(C) Application

The issue before this Court is whether the Board correctly determined that the ALJ did not err in finding that Avondale failed to meet its burden of proof.

The parties stipulated that Cuevas suffered a hearing loss because of workplace noise and that Cuevas became aware of his injury during the first audiogram on September 23, 1986, substantially after his employment by both Avondale and Sealand. Avondale, against which Cuevas filed his claim, does not contest Cuevas' exposure to injurious noise at its workplace. At issue before the ALJ was whether Cuevas was exposed to injurious noise at Sealand, his last covered employer covered by the LHWCA. If not, Avondale is responsible for his compensation.

The ALJ ruled that Avondale did not satisfy its burden of proof to rebut the presumption that it was the responsible employer because it did not show subsequent injurious exposure at Sealand. The ALJ found that the only evidence offered by Avondale, the post-hearing deposition of Dr. Stanfield, was too speculative and thus of little weight. Since by stipulation Cuevas established a prima facie case, the burden shifted to Avondale to show that Sealand, as a subsequent employer covered by LHWCA, exposed Cuevas to injurious noise and is therefore liable for his compensation.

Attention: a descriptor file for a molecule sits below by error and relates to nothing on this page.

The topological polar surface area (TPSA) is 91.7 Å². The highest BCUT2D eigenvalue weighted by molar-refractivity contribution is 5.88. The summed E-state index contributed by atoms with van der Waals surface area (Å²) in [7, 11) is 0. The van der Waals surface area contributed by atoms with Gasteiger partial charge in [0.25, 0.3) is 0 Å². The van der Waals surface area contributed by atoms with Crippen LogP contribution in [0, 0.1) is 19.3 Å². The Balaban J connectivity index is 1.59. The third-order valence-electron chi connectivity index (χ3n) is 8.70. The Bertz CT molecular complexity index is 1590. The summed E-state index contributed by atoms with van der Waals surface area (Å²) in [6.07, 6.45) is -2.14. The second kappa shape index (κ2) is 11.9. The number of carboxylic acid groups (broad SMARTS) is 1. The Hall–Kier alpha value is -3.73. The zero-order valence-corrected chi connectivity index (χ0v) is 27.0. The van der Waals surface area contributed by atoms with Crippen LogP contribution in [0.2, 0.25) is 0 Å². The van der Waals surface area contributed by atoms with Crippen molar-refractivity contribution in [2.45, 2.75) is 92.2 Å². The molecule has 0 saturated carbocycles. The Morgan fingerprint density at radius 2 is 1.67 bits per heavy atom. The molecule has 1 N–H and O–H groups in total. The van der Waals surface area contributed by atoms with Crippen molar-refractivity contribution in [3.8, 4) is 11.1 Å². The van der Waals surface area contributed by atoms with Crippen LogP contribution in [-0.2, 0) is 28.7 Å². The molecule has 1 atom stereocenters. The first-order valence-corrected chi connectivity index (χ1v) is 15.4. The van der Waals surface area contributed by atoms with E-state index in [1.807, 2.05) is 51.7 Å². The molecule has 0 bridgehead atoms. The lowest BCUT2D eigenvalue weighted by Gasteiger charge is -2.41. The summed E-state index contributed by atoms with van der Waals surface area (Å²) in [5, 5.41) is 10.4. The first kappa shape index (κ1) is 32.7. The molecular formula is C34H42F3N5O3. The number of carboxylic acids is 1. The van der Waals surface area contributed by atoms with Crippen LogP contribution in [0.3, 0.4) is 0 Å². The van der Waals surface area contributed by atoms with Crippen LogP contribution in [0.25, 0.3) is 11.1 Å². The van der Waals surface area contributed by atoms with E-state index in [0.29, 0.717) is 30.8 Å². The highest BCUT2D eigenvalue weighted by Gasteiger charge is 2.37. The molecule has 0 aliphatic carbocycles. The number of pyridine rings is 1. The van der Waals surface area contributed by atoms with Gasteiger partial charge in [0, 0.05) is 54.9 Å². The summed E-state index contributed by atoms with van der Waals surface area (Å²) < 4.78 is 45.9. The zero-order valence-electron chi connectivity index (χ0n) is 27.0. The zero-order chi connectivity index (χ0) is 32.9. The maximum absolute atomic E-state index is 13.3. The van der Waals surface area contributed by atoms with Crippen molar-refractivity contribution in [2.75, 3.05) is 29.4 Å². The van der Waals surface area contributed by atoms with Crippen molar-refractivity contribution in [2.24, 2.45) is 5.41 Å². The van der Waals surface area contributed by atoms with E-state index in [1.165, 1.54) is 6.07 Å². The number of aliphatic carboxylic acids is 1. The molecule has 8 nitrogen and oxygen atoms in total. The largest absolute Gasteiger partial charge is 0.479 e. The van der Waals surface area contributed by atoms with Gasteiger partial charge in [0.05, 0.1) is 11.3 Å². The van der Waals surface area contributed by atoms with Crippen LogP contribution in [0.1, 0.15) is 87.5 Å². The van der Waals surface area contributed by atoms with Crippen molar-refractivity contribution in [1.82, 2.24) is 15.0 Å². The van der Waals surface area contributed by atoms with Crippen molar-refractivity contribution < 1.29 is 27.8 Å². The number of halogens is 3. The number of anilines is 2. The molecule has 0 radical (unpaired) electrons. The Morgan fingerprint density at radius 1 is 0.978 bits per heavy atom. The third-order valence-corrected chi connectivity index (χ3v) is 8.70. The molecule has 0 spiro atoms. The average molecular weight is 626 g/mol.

At the hearing on April 7, 1989, Cuevas testified that the noise at Avondale's shipyard was so loud that "you couldn't hardly hear yourself talk." Rec., Vol. II, 8. In contrast, he described the noise environment at Sealand as "just like around town, standing on a corner...." Id. at 10. His job was to take bananas off a little conveyor belt, made mostly of rubber, and to load them onto another man's back. Id. at 12-13, 15, 16. He did not operate a forklift, crane, or other equipment at Sealand. Id. at 12, 16. Occasionally forklifts and machinery came by, and the men would take their load of bananas about twenty-five yards and set them down. Id. at 14. No material was offloaded from the boats by crane. Id.